But how are we to know when we truly possess this hope of glory? John informs us, "Every man that has this hope in him, purifies himself, even as God is pure." It is therefore a holy principle, sanctifying and cleansing the soul. He who has the hope of dwelling with Christ in glory, cannot delight in the service of Satan, or in the pleasures of sin. They are an offence unto him. To live in sin, while professing to enjoy the hope of glory, forms an indisputable mark of hypocrisy, or self-delusion.
Oh! with what jealous care should real Christians watch against those destructive tenets, which, under the cloak of evangelical doctrines, would break down the barrier of Gospel holiness, and let in the wild boar of the woods, or trample under feet the sacred ground of Zion. "He that says, I know him, and keeps not his commandments, is a liar, and the truth is not in him."
The believer, who is taught from above, well knows that sin separates between him and his God; and prevents the communication of his gracious beamings on the soul. He, therefore, hates and loathes this infinite evil. He longs for more of his Savior's presence and love; and mourns over every corruption of his nature, and every contracted defilement, of which his heart is made conscious. Knowing what numberless deviations from the holy law of God his Savior's eye beholds continually in his daily walk and conversation, he lifts up the prayer of David with self-abasement; "Cleanse me from secret faults." He pants after that blessed period, when sin shall no longer rebel against the Spirit dwelling within him; and therefore the "hope of glory" is to him a glorious hope and makes him long to be dissolved, that he may be with Christ.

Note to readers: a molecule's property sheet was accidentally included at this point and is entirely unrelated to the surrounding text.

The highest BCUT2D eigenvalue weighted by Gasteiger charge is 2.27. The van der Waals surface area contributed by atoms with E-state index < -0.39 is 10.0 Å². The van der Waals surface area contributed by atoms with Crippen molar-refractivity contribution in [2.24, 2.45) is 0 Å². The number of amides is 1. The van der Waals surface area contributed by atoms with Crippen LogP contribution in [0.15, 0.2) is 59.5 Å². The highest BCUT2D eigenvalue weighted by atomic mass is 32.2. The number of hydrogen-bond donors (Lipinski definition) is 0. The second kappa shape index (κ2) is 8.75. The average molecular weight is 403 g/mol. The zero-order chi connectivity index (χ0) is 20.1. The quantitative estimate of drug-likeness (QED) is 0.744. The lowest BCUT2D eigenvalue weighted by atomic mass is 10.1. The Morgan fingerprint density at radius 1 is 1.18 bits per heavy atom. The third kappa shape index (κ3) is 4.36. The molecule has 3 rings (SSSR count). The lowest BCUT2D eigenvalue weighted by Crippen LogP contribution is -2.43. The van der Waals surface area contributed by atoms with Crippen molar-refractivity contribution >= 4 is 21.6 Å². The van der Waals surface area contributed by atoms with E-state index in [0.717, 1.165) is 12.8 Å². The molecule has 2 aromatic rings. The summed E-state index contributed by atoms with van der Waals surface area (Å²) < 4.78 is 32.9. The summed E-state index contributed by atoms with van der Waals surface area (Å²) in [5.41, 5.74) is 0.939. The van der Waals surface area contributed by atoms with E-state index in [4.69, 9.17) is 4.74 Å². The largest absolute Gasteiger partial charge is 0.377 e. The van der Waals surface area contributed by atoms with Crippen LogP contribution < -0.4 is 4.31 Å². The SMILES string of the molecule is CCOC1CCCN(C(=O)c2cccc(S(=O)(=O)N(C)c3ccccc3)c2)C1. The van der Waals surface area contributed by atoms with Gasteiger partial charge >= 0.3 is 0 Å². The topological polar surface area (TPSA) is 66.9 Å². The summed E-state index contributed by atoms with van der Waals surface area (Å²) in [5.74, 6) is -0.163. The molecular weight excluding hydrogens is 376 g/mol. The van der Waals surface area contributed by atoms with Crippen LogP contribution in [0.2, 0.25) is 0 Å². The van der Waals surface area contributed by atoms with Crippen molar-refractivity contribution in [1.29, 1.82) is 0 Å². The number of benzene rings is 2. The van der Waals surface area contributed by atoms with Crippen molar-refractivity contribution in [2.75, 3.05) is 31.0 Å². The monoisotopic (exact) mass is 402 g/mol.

The Christian's hope is "a living hope." It gives the believer vigor in running the race that is set before him. It animates him in his arduous warfare. It enables him to endure, with patience and fortitude, the rugged path through which he has to travel Zionward.
The Christian's hope is "full of immortality." It traverses the valley of the shadow of death, and opens to his view the boundless prospect of eternal glory. It gathers by delightful anticipation many a precious cluster of the grapes of Eshcol, and thus gives a foretaste of the joys of heaven.